Squatters was conceived by Jeremy Seghers. This was one of the few improvised shows at Fringe this year. Jeremy built the idea around the premise that a sitcom about people living through hard times can be funny. I arrived a little early and blocked in the set in my sketchbook since I knew the show was only half an hour. Logan Donahue was a guest star. Every performance of Squatters at Fringe would be unique. Jeremy said he had given prompts and suggestions the evening before in a prior performance and he suspected the actors had too much time to over think the possibilities. On the evening I sketched the actors were given prompts just moments before they went on stage.

I found myself doing improv once when director Aradhana Tiwari insisted I join her group of actors. I was way out of my comfort zone yet the thrill of scenes taking on a life of their own is a thrill. Therefore I was rooting for the cast with every quirky turn.

The show started with a stage hand wearing a head set came who out to announce the beginning of the show. We were the studio audience. The set consisted of an ugly lime green rug and furniture that looked like it was from the 60's. Hints that the family was squatting were subtle, like when Cody Bush bragged that he had landed a job at Walmart. Logan added a real spark when he entered as a new age guru with a purple mask painted on his face. Scenes where he seduced Ashli Conrad were inspired.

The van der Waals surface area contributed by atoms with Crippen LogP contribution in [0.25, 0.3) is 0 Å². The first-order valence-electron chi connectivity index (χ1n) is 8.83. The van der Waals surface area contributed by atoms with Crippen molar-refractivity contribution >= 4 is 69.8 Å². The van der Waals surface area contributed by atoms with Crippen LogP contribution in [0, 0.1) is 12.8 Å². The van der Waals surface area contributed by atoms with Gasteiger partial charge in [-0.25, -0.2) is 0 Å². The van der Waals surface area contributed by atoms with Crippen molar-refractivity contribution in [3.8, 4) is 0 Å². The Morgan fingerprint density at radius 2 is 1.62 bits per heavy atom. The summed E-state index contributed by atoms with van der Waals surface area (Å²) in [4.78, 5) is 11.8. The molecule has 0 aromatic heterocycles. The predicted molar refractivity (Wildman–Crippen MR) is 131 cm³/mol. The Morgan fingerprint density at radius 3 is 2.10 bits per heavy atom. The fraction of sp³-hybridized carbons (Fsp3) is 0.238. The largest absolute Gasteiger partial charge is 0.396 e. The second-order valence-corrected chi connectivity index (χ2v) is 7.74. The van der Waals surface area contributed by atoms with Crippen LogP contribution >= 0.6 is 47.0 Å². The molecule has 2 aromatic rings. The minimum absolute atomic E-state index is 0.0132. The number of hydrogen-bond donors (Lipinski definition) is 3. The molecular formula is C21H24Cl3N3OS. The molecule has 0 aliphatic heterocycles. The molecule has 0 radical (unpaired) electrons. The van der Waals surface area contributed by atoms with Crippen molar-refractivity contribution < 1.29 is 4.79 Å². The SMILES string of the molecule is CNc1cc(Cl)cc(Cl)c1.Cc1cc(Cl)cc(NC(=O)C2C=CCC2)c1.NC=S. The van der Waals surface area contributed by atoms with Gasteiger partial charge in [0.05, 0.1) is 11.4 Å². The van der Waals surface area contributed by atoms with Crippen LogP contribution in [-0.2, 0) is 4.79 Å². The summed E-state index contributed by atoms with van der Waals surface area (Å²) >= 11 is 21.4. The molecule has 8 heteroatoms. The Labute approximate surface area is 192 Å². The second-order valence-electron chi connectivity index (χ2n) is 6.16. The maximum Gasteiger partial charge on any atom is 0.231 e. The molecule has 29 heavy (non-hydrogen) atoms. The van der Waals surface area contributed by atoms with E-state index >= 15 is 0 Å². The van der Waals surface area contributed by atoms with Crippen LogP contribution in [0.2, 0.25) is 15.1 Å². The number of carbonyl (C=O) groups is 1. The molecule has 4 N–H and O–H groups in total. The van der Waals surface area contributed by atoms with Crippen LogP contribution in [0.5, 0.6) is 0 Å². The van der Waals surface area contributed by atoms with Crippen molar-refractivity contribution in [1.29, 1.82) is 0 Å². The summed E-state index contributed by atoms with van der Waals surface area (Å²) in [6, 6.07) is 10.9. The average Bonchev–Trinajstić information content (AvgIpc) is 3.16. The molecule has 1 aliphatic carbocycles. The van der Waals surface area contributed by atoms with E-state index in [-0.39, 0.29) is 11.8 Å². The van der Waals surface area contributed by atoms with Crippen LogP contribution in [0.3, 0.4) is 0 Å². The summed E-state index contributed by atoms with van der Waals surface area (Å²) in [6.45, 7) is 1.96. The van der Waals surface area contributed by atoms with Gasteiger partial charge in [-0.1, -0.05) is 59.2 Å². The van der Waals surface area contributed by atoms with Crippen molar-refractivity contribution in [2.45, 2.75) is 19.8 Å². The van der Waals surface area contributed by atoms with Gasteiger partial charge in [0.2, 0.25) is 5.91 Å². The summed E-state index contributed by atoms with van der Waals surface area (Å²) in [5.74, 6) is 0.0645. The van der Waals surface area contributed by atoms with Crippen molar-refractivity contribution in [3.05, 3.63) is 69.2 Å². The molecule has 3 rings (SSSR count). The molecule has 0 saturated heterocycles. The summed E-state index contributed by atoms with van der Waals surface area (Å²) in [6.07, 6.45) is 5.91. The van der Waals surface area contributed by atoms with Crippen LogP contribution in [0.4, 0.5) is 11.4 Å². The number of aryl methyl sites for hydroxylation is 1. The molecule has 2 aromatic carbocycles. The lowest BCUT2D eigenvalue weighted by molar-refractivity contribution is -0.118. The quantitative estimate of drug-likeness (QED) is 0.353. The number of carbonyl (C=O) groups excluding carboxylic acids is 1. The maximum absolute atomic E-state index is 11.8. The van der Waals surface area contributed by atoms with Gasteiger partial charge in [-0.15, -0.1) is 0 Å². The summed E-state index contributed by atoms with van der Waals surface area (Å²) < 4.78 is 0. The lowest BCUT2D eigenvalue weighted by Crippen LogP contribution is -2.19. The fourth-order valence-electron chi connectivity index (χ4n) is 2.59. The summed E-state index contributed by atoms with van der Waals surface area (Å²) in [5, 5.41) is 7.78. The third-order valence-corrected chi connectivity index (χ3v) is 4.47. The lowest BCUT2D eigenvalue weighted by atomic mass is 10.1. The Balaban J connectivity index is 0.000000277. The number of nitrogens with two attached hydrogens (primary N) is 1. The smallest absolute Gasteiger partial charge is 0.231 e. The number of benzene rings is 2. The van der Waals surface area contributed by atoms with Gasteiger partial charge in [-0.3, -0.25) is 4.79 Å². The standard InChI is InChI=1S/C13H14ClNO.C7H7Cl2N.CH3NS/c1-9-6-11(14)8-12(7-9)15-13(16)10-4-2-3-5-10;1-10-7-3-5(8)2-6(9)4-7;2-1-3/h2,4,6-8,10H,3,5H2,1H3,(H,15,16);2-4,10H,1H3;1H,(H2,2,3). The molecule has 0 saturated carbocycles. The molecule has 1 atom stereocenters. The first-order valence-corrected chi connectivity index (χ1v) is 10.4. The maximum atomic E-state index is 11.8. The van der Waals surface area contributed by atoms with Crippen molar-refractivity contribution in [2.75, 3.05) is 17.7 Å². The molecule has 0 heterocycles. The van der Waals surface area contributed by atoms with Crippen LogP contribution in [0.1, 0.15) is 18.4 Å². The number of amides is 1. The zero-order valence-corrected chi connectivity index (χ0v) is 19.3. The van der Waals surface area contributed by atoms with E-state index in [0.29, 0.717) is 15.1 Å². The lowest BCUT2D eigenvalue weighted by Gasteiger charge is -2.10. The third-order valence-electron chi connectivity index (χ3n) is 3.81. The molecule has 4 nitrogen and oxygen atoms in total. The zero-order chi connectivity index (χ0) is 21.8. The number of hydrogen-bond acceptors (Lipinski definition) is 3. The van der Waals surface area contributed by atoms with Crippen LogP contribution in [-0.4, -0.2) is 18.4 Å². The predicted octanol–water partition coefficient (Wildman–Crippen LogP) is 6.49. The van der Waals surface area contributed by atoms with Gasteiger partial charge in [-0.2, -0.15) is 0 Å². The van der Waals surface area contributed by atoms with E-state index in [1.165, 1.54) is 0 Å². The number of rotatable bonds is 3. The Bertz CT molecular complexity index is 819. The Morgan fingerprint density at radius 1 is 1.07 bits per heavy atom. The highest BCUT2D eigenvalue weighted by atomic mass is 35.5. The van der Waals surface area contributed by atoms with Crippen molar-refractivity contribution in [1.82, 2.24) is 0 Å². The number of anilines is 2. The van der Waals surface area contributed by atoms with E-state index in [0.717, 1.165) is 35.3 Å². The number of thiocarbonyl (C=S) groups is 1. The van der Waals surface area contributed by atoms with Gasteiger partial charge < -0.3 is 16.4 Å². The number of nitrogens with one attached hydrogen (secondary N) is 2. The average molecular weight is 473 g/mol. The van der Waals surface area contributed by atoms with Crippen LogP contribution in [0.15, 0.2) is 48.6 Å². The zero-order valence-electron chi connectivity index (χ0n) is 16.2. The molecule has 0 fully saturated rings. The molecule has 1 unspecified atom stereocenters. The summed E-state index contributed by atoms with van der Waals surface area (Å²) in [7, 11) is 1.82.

There were plenty of laugh out loud moments and some outright strange surreal moments that were so campy I had to laugh. The laugh track added another layer to the humor. I must say, I had fun and this show took many chances many of which paid off. This is what Fringe is all about.

Wednesday, May 4, 2011

Snap!

Cris Phillips-George, the marketing director for Snap, invited me to a media roll out for this year's Snap events. Jeremy Seghers introduced me to Cris as soon as I arrived at Urban ReThink. Cris introduced us all to the five day event called Snap! Snap is a celebration showcasing the work of local, national and international photographers. Starting today, there will be over a dozen exhibits, artist appearances, workshops, lectures and parties. The theme this year is "Perception & Reality." Tonight Snap's kick off event is a larger than life projection of photos and 3-D animation onto the Kress building (130 S. Orange Ave.) There will be four hourly shows between 8 and 11pm. Admission is free. Cris showed a sample animation to the group and the effect is stunning. The first screening will be hosted by Mayor Buddy Dyer.

On May 5th a "Homegrown" photography exhibit will open at The Orlando Museum of Art (2416 N. Mills) from 6-9pm coinciding with 1st Thursdays. The theme is "Perception & Reality."

May 6th is the official Snap Opening Night gala and Exhibition honoring the 2011 international artists. This huge 25,000 square foot exhibition space is in the GAI Building (618 South Street) at 7pm. Tickets are needed.

May 7th is Fashion Night with two art inspired fashion shows. There will be guest speakers and lectures at UCF and CEM (500 West Livingston Street) from noon to 5pm. Tickets are needed.